[vc_row type=”in_container” scene_position=”center” text_color=”dark” text_align=”left” overlay_strength=”0.3″][vc_column column_padding=”no-extra-padding” column_padding_position=”all” background_color_opacity=”1″ background_hover_color_opacity=”1″ width=”1/3″][vc_column_text][/vc_column_text][/vc_column][vc_column column_padding=”no-extra-padding” column_padding_position=”all” background_color_opacity=”1″ background_hover_color_opacity=”1″ width=”1/3″][vc_column_text]We are onto the second day of the Bonn climate negotiations and things are starting to kick off. Germany is offering pleasant warm weather that distracts you after lunch, while delegates are trying to fix what they did not agree on at the last COP in Poland.
The session started in good tone with the usual calls for action, broad statements and agenda revisions. For the freaks amongst you: we also learned that this is the first session since 2005 that we only have 2 bodies in an SB. Nerd comment.
How important is climate science anyway?
The major issue we saw, which required some informal consultations, was a specific item that is being discussed under the science and technology body of these negotiations, called SBSTA. Countries were worried about the same thing they were last year: the latest IPCC report that gathers the science on 1.5.
Last year Saudi Arabia, the United States, Russia and Kuwait created the axis of evil to water down any discussions related to the latest climate science, by proposing to weaken drastically the language. This lead to a disagreement between countries, and the whole discussion was postponed to June 2019, where we are today.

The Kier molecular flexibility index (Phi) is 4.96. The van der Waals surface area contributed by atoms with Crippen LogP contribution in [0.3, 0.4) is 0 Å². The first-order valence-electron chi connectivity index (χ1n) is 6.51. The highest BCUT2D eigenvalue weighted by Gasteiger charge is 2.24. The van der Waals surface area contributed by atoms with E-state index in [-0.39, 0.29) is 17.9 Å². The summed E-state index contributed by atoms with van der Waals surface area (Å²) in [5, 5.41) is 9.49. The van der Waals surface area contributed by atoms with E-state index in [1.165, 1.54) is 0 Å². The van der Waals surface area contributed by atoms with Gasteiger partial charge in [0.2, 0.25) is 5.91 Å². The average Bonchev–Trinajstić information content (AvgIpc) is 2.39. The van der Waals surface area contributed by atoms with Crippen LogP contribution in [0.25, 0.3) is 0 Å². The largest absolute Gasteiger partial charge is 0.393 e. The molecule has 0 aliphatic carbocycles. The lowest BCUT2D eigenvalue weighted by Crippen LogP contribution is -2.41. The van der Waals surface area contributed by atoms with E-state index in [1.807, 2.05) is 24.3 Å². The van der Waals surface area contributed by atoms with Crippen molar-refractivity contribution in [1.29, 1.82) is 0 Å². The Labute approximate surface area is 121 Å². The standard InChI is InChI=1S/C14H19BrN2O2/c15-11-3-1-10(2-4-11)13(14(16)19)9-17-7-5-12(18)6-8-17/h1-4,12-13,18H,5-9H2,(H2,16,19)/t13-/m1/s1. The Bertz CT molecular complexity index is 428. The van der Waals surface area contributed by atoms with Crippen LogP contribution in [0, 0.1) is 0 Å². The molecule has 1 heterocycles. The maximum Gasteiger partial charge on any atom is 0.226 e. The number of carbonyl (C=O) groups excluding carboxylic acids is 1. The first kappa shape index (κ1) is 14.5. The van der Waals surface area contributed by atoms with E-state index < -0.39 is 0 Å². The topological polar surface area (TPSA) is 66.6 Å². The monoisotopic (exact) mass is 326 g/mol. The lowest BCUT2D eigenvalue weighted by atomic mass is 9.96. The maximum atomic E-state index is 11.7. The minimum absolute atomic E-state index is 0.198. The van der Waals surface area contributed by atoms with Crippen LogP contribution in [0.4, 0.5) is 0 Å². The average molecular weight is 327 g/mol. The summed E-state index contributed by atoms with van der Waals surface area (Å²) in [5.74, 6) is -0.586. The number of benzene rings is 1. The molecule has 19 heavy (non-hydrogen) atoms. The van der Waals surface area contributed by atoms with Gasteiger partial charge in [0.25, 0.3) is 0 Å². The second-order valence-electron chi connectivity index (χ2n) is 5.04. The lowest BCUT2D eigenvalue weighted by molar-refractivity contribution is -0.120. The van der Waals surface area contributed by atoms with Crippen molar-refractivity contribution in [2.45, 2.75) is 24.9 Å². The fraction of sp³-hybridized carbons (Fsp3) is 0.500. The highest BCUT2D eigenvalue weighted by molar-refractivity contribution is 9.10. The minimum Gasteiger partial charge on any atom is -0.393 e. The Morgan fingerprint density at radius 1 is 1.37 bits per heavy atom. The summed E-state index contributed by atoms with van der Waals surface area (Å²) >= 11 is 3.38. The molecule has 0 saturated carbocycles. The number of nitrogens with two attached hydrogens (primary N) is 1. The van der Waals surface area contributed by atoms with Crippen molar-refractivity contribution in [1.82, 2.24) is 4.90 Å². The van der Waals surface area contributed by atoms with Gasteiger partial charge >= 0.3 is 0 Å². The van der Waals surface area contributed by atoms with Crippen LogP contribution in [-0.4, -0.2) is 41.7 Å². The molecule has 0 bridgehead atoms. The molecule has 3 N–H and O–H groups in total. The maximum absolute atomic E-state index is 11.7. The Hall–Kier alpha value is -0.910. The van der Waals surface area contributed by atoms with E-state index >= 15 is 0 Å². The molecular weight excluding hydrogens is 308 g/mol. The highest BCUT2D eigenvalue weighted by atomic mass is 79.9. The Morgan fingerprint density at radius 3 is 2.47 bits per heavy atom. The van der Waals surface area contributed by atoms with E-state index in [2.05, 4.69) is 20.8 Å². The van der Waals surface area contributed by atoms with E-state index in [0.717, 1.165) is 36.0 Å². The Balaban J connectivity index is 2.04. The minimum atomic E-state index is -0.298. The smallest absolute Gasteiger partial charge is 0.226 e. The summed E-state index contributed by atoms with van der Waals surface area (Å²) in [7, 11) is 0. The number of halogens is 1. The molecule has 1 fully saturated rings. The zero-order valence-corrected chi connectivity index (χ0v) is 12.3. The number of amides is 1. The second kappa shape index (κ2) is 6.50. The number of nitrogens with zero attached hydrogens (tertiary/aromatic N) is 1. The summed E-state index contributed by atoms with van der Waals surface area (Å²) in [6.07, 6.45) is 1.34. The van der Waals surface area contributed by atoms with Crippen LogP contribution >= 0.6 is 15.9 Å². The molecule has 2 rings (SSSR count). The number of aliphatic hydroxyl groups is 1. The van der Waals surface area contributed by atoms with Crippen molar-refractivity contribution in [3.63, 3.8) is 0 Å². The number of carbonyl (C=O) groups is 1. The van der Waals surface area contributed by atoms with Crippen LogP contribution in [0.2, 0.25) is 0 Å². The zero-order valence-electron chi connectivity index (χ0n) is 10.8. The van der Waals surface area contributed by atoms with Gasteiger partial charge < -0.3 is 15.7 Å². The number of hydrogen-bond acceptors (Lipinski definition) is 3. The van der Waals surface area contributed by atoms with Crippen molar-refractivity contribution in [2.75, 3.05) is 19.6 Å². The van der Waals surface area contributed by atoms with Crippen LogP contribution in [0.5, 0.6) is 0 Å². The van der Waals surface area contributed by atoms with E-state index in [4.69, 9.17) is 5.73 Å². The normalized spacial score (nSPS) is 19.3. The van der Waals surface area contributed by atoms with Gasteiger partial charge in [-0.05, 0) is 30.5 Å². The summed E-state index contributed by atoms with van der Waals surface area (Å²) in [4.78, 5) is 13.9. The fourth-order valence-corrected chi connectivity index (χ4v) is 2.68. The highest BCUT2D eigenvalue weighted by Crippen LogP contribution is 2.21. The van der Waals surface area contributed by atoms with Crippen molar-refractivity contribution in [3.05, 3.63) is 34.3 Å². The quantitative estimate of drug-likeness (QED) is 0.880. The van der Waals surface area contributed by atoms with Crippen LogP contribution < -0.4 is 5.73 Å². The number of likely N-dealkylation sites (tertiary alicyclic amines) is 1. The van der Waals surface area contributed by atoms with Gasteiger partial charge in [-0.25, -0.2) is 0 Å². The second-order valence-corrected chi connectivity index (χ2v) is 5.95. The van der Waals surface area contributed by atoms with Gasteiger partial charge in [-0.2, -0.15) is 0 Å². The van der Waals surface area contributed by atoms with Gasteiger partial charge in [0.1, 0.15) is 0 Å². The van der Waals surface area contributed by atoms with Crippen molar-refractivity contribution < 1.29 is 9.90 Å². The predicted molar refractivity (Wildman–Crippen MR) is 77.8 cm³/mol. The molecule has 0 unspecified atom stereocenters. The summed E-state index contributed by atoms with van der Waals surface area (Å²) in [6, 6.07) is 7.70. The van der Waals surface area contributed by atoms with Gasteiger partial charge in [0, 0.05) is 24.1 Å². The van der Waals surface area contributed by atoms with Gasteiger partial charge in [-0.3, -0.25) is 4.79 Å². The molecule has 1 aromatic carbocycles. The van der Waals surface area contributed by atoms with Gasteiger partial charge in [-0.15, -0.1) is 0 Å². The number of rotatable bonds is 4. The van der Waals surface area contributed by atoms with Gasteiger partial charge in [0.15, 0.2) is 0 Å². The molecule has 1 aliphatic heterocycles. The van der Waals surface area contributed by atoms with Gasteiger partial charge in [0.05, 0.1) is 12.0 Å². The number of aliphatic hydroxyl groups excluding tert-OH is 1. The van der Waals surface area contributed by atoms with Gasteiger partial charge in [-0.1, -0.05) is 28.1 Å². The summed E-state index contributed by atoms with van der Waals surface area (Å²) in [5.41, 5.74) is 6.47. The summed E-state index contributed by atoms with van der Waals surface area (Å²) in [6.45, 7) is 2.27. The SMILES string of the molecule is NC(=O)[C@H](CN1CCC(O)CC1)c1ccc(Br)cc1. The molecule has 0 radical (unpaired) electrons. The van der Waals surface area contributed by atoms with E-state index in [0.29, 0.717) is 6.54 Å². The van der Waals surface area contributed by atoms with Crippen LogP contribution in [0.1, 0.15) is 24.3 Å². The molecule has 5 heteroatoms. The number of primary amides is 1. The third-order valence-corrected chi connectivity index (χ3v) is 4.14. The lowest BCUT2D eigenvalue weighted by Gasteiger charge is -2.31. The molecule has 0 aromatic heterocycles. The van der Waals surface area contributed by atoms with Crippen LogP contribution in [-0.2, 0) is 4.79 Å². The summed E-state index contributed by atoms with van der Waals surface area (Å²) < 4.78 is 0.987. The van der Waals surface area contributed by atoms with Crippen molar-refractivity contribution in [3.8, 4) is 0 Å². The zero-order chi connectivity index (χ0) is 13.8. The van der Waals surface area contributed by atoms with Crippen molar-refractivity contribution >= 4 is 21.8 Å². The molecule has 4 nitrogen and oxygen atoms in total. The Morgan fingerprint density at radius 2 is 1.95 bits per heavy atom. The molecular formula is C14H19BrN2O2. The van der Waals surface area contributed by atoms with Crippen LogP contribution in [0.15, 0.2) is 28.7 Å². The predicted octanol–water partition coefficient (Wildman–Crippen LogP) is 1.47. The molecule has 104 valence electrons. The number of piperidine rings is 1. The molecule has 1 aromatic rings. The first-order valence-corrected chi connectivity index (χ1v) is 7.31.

For this June session, countries have decided that this is the last time they discuss this issue. Even if there is not a consensus how to consider the latest climate science, the issue will be closed.
If you want to learn more about this, Daniela just wrote an article that explains it.
In Bonn yesterday, a packed room of negotiators heard from Ipbes (the IPCC for biodiversity) ahead of their assessment of reaching the 1.5 degree target and what it means for biodiversity. Not surprisingly, there was a lot of discussion around Bio-energy and Aforestation measures, to which Ipbes presenters showed serious concern.
“We’re currently planning aforestation targets that are equivalent in size to all of the cumulative crop-land around the world”…”but if we plant forests in high-carbon sinks like savanas and grasslands, we actually reduce our collective ability to absorb carbon”. Their assessment has already been released here.
“We thought it would be bad, but it’s a total disaster,” Richard George, head of forests at Greenpeace U.K., told Mongabay. You can see here very good coverage in Mongabay and the full report.
Marine systems are also pretty much screwed – You might know about how overfishing is destroying fish stocks, time to add hot water – with about a billion fish under threat from heating oceans. The study, published in PNAS, also is accompanied by a podcast they produced this week on inequality and climate change, that might be worth a listen.
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